The water cooled her skin as Ellie walked into the pool. She leaned back and floated, watching the moon above. The peace of the night swept down and she giggled. All these years this magical place had been right here and she never knew.

A movement in the woods caught her eye. She dropped her feet and stood in the water. Chills ran down her spine. Whoever it was stood just beyond her sight, hidden by a bush. There was nowhere for her to go.

“Shame on you Ellie Marie Smith, you know better than to go into the woods by yourself.” Ellie’s mother walked out onto the edge of the clearing.

Ellie’s breath came back in a deep gasp. “Mother, you scared me. Why didn’t you tell me you were following me.”

On the bank of the pond, Ellie’s mother slipped off her summer dress to reveal a swim suit. She ran into the water, splashing Ellie as she came.

“I wondered how long it would be before you found my secret spot. You were so quiet at dinner tonight, I was pretty sure tonight would be the night. I didn’t want to spoil the magic for you.”

Ellie pushed water back at her mother. “You knew about this place?”

“I’ve been coming here since I was a girl about your age. On a night like tonight with the full moon and the fireflies, it just seems like another world.”

“Oh Mom, it’s beautiful.”

A deep sigh whispered out of her mother. “That’s the first time you ever called me mom.”

Ellie giggled. “This is the first time I realized you could be my friend as well as my mother.”

The women floated, holding hands, not speaking as the moonlight, music, and magic surrounded them.

Party of One



Becky surveyed the table. All the same potluck foods lined up in a hodge-podge of a mess. Sweet and sour meatballs languished in crock pot nestled next to a platter of celery stuffed with cream cheese. Really? Who brings something like celery to a party?

There really were other places Becky could be tonight. Like home. With a book. In front of the fire. The thrill of parties had long since died in her, but this one was different. This one had possibility. Homecoming weekend always drew the old classmates back to the fold.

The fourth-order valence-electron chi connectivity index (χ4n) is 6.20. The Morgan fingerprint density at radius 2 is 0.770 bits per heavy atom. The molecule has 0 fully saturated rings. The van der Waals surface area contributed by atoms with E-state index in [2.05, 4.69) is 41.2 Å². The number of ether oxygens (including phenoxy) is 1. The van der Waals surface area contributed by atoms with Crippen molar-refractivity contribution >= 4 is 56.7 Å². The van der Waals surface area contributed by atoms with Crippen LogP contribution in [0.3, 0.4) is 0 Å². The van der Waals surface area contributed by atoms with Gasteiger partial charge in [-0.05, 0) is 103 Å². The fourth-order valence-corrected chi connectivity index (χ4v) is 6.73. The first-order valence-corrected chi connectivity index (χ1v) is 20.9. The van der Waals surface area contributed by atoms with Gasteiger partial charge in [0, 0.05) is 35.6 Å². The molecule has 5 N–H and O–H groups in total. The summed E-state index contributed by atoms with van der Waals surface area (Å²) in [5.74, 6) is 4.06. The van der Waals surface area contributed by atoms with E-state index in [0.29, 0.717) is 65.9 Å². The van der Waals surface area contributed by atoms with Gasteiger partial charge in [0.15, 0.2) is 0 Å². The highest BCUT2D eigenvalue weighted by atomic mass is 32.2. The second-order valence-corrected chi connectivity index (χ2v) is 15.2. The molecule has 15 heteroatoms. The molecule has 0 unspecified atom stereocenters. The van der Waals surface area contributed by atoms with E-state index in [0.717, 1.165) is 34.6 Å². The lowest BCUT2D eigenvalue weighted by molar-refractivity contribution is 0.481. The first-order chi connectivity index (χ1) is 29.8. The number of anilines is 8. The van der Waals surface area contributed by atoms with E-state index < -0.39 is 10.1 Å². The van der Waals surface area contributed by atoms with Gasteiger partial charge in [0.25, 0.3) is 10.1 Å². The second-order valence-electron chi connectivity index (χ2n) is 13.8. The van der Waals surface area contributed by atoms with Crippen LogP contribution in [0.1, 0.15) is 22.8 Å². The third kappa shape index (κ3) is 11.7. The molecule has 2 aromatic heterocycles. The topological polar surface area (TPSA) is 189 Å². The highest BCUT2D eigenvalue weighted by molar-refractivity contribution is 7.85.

A group of guys bumped the end of the table. An apple fell off the top of a basket and plunked into a bowl of red Jello. A blob flew up and landed on Becky’s white sweater.

She threw a distasteful glance at the men, and her breath caught. There he was. Matthew Holland. Warmth swept up her neck and into her cheeks. His Polo cologne mingled with the tangy aroma of the meatballs and danced around her nose. Her mind drifted back to the few dates they’d had in high school. When Matt kissed her on the front porch that last date, Becky thought her life was set. He never called again. But he was busy getting ready for college so she didn’t worry too much. If she waited patiently, surely he would one day remember and come back to her. She moved closer to his end of the table.

“I’m just saying, Dallas is all in this year. Be surprised if they didn’t go all the way.”

“I disagree, man.”

Ugh. Football talk. What was it with men and football? Becky looked down into an empty silver platter, frowning at her reflection. The red blotch on her sweater glared at her and she dabbed at it, smearing the mess even more.